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Silencing Huntington's chorea: Is RNA Interference a Potential Cure?

REVIEW | Institution: University of Lethbridge

Published onNov 14, 2006
Silencing Huntington's chorea: Is RNA Interference a Potential Cure?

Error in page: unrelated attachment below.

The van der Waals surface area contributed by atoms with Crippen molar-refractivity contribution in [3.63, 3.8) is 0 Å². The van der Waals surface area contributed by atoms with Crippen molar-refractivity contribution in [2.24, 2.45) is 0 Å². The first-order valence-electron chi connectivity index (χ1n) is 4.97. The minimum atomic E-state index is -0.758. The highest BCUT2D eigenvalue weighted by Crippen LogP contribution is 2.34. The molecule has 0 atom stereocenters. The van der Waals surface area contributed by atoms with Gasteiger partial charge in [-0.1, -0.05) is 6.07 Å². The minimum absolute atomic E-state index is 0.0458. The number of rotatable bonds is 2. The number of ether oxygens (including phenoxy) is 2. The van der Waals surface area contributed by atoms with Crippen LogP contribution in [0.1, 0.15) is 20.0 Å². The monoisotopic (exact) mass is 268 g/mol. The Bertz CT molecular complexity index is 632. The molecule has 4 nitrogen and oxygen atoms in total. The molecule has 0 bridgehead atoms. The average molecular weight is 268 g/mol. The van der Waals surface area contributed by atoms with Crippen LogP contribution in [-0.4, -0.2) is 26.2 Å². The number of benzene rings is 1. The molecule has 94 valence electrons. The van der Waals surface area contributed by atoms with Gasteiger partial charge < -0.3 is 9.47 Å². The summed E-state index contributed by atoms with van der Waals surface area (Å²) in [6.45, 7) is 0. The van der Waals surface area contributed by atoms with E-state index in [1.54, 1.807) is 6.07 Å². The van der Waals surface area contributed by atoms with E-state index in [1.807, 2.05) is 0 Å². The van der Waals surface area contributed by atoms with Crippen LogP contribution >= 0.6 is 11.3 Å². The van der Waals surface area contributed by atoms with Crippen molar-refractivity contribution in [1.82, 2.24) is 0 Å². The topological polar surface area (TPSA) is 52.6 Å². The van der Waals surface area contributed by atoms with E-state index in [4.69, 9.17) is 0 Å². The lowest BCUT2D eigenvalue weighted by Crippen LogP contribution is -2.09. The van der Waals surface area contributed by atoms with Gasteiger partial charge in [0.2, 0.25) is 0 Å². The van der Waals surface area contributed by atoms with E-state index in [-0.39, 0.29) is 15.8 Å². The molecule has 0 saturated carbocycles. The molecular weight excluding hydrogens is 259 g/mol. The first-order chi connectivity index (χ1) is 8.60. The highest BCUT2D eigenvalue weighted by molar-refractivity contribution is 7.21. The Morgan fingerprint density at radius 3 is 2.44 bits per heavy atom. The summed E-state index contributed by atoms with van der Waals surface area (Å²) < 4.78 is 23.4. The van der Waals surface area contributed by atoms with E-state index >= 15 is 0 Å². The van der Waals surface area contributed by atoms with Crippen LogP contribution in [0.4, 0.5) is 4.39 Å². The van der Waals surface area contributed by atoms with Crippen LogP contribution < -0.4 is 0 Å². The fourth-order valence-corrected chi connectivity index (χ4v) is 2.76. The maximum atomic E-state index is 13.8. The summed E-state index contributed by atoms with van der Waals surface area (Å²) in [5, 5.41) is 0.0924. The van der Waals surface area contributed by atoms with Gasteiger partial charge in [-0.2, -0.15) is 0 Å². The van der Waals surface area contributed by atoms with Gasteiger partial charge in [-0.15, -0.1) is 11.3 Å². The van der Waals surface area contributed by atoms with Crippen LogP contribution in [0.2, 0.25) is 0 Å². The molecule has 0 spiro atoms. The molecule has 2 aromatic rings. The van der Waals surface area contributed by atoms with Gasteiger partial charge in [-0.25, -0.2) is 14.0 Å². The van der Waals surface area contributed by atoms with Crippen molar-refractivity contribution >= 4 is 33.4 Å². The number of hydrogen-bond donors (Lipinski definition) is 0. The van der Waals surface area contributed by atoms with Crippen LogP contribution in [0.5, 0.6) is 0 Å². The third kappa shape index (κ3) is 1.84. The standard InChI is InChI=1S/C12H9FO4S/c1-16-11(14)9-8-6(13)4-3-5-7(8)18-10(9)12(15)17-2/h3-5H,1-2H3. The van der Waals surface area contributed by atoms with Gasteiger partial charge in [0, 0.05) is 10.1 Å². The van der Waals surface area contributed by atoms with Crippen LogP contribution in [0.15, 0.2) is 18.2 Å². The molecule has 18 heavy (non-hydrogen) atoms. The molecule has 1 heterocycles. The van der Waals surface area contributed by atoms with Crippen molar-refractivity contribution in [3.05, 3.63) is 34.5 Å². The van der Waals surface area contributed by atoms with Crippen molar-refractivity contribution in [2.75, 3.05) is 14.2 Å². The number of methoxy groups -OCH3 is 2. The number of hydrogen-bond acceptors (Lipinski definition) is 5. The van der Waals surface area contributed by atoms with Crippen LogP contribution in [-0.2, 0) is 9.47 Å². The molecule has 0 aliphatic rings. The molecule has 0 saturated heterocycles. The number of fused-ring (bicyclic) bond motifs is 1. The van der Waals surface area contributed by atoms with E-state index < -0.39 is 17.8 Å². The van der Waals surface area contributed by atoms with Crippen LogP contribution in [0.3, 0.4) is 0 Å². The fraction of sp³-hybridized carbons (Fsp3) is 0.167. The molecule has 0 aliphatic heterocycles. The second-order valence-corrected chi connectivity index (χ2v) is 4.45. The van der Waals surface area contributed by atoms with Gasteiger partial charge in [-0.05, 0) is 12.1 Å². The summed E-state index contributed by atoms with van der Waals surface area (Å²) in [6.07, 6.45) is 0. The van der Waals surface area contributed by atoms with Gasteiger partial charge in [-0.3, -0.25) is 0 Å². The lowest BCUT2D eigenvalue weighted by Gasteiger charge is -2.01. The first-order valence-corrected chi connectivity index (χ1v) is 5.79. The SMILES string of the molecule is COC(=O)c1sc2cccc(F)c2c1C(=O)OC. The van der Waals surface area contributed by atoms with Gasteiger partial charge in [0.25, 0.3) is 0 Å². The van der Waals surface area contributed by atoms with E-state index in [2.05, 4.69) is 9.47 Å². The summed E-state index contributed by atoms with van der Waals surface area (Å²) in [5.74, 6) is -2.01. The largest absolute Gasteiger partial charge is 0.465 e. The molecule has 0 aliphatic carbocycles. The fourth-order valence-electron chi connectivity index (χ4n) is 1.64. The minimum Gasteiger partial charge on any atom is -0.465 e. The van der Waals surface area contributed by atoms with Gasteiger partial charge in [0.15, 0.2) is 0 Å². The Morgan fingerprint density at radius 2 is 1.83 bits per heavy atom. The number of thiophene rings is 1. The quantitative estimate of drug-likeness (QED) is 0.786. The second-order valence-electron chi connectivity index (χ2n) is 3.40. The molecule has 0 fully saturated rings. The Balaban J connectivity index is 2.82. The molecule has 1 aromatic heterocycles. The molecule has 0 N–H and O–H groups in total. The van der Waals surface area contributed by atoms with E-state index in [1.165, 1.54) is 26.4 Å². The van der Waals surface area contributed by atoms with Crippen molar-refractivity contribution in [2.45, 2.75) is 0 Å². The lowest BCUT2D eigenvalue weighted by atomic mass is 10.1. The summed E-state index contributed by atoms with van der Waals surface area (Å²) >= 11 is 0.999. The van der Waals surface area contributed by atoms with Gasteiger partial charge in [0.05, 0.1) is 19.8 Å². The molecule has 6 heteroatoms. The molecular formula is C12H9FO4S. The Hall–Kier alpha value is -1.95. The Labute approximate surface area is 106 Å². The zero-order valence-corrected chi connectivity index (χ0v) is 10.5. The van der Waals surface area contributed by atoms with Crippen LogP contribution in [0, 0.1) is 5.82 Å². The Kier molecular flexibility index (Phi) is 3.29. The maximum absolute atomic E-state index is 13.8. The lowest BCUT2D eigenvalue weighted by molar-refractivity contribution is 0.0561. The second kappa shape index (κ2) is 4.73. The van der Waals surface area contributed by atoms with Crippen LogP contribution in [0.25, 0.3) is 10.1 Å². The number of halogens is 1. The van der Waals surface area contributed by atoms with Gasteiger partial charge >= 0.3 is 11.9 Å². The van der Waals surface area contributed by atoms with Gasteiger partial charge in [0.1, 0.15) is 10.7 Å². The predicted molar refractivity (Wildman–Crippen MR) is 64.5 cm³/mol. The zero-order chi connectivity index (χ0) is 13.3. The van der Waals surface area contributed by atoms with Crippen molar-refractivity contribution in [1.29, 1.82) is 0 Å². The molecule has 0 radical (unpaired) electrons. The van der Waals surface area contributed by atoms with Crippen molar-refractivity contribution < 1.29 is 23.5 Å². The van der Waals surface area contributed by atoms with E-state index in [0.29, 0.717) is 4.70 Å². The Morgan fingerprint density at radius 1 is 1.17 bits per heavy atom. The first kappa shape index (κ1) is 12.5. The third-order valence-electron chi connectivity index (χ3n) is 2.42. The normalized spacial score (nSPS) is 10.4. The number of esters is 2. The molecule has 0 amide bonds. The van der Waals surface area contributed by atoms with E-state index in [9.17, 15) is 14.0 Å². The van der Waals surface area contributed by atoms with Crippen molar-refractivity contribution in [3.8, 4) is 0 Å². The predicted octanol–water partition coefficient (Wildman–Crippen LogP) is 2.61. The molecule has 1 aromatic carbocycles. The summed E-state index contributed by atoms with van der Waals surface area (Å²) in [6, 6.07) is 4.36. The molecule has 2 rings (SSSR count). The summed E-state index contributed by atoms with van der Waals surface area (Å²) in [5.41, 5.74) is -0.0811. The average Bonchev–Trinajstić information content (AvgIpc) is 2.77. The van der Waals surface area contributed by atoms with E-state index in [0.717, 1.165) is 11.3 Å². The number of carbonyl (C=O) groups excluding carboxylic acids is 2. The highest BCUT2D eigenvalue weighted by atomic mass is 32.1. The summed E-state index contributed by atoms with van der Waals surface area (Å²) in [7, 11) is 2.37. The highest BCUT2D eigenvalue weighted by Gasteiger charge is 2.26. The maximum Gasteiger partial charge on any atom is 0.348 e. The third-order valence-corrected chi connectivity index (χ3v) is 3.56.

Huntington's chorea is a genetic disorder characterized by cognitive, motor and psychiatric impairments. It is caused by a dominant mutation on chromosome 4 featuring the multiplication of a portion of the gene in which the codon CAG occurs. CAG codes for the amino acid, glutamine and so the Huntingtin protein (htt) features an excessive expression of glutamine. The abnormal protein htt is prone to accumulate in neurons eventually resulting in brain cell death and the consequent progressive symptoms of the disease. Therapies for Huntington's chorea include targeting the symptoms, the progression, and the cause of the disease, but no treatment has as yet been found to be completely effective. After describing the symptoms, genetic and proteomic basis of Huntington's chorea, this paper discusses a new approach to treatment of Huntington's chorea, RNA interference. The problems, limitations, and the benefits of RNA interference will be examined, along with avenues for overcoming the limitations of gene therapy with a transposition system, such as Sleeping Beauty. This review suggests that although substantial amount of research is still necessary before RNA interference treatment is successful, success will open new avenues for treating other degenerative nervous system diseases.

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